Classical logic has been attacked by adherents of rival, anti-realist logical systems: Ian Rumfitt comes to its defence. He considers the nature of logic, and how to arbitrate between different logics. He argues that classical logic may dispense with the principle of bivalence, and may thus be liberated from the dead hand of classical semantics.
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  27.  27
    Psycho-Analysis, Human Nature and Human Conduct: Ian Gregory.Ian Gregory - 1974 - Royal Institute of Philosophy Supplement 8:99-120.
    There is, I gloomily suspect, little which is significantly new that remain to be said about psycho-analysis by philosophers. The almost profligate theorising that goes on within the psycho-analytic journals will, no doubt, continue unabated. It simply strikes me as unlikely that such theorising will generate further issues of the kind that excite the philosophical mind. Though in making such an observation, I recognise that I lay claim upon the future in a manner that many might believe to be unwise. (...)
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  28. 19 Language, Truth and Reason Ian Hacking.Ian Hacking - 1998 - In Alcoff Linda (ed.), Epistemology: The Big Questions. Blackwell. pp. 322.
     
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  29. The Problem of the Basing Relation.Ian Evans - 2013 - Synthese 190 (14):2943-2957.
    In days past, epistemologists expended a good deal of effort trying to analyze the basing relation—the relation between a belief and its basis. No satisfying account was offered, and the project was largely abandoned. Younger epistemologists, however, have begun to yearn for an adequate theory of basing. I aim to deliver one. After establishing some data and arguing that traditional accounts of basing are unsatisfying, I introduce a novel theory of the basing relation: the dispositional theory. It begins with the (...)
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  30. Wordmorph!: A Word Game to Introduce Natural Deduction.Ian Stoner - 2018 - Teaching Philosophy 41 (2):199-204.
    Some logic students falter at the transition from the mechanical method of truth tables to the less-mechanical method of natural deduction. This short paper introduces a word game intended to ease that transition.
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  31. Selected Writings of Thomas Paine.Ian Shapiro & Jane E. Calvert (eds.) - 2014 - Yale University Press.
    A central figure in Western history and American political thought, Thomas Paine continues to provoke debate among politicians, activists, and scholars. People of all ideological stripes are inspired by his trenchant defense of the rights and good sense of ordinary individuals, and his penetrating critiques of arbitrary power. This volume contains Paine’s explosive _Common Sense_ in its entirety, including the oft-ignored Appendix, as well as selections from his other major writings: _The American Crisis_, _Rights of Man,_ and _The Age of (...)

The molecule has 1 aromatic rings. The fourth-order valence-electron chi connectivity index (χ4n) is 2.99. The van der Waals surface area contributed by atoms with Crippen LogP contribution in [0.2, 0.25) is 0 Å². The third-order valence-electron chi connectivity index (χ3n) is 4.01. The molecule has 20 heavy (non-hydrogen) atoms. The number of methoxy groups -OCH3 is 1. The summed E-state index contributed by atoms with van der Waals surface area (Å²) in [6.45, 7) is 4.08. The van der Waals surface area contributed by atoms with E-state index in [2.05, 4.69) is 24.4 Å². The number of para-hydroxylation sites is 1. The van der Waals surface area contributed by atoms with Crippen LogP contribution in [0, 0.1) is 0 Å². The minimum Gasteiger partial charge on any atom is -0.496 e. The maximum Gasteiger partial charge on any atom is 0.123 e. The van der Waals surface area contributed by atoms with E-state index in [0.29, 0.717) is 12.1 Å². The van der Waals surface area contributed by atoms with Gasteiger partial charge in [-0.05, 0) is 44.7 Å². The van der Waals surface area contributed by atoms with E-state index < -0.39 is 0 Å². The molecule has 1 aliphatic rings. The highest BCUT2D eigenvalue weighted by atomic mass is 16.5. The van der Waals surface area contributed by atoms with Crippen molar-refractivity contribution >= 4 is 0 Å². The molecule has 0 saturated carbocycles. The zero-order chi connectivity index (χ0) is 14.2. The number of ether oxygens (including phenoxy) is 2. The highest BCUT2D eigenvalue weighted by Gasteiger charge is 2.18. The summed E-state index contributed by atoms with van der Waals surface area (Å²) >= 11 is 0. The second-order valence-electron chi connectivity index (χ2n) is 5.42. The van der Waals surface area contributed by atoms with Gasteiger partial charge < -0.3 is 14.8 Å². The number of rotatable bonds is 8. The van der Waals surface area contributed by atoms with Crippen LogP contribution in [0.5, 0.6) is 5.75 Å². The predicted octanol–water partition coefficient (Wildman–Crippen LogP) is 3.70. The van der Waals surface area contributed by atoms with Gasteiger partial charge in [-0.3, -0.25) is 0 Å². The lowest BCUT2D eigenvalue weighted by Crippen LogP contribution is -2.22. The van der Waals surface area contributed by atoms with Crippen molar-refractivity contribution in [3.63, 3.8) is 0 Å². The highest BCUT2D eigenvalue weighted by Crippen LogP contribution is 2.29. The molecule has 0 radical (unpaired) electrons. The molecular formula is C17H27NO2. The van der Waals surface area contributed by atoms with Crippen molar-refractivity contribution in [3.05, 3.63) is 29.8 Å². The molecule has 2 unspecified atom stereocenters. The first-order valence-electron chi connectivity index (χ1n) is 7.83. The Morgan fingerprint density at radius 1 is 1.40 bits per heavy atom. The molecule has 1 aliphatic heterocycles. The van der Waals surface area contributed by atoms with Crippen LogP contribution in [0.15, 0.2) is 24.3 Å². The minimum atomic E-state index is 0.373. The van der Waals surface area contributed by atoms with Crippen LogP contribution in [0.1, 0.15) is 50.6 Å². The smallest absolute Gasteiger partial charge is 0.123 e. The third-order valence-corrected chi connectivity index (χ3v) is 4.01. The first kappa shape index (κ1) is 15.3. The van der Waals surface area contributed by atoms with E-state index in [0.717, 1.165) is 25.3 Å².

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  32. On Ian Hacking’s Notion of Style of Reasoning.Luca Sciortino - 2017 - Erkenntnis 82 (2):243-264.
    The analytical notion of ‘scientific style of reasoning’, introduced by Ian Hacking in the middle of the 1980s, has become widespread in the literature of the history and philosophy of science. However, scholars have rarely made explicit the philosophical assumptions and the research objectives underlying the notion of style: what are its philosophical roots? How does the notion of style fit into the area of research of historical epistemology? What does a comparison between Hacking’s project on styles of thinking and (...)
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  33. Conor Cruise O'Brien's "Albert Camus of Europe and Africa". [REVIEW]Richard Gambino - 1971 - Pacific Philosophical Quarterly 52 (1):146.
     
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  34. Nothing About Us Without Us: Inclusion and IRB Review of Mental Health Research Protocols.Ian Tully - 2022 - Ethics and Human Research 44 (3):34-40.
    Research on mental health and illness presents a variety of unique ethical challenges. This article argues that institutional review boards (IRBs) can improve their reviews of such research by including the perspectives of individuals with the condition under study either as members of the IRB or as consultants thereto. Several reasons for including the perspectives of these individuals are advanced, with the discussion organized around a hypothetical case study involving the assessment of a novel talk-therapy modality. Having made this case, (...)